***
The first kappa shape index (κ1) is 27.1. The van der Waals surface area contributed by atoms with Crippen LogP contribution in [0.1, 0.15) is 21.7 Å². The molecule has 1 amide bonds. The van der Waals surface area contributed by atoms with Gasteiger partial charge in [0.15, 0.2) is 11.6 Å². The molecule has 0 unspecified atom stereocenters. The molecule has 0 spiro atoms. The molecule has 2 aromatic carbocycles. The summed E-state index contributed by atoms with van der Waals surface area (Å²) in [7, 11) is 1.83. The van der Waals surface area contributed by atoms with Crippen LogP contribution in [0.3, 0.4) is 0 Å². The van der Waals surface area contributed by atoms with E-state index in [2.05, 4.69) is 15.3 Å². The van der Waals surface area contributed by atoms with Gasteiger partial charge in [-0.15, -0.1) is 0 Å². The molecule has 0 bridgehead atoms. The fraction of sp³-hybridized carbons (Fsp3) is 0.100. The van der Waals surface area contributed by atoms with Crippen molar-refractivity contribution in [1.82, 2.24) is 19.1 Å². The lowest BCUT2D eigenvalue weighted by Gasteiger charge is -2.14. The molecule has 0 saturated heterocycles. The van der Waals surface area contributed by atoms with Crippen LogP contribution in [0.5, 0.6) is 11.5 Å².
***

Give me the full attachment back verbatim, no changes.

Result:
The first kappa shape index (κ1) is 27.1. The van der Waals surface area contributed by atoms with Crippen LogP contribution in [0.1, 0.15) is 21.7 Å². The molecule has 1 amide bonds. The van der Waals surface area contributed by atoms with Gasteiger partial charge in [0.15, 0.2) is 11.6 Å². The molecule has 0 unspecified atom stereocenters. The molecule has 0 spiro atoms. The molecule has 2 aromatic carbocycles. The summed E-state index contributed by atoms with van der Waals surface area (Å²) in [7, 11) is 1.83. The van der Waals surface area contributed by atoms with Crippen LogP contribution in [0.3, 0.4) is 0 Å². The van der Waals surface area contributed by atoms with E-state index in [2.05, 4.69) is 15.3 Å². The van der Waals surface area contributed by atoms with Gasteiger partial charge in [-0.15, -0.1) is 0 Å². The molecule has 0 bridgehead atoms. The fraction of sp³-hybridized carbons (Fsp3) is 0.100. The van der Waals surface area contributed by atoms with Crippen molar-refractivity contribution in [1.82, 2.24) is 19.1 Å². The lowest BCUT2D eigenvalue weighted by Gasteiger charge is -2.14. The molecule has 0 saturated heterocycles. The van der Waals surface area contributed by atoms with Crippen LogP contribution in [0.5, 0.6) is 11.5 Å².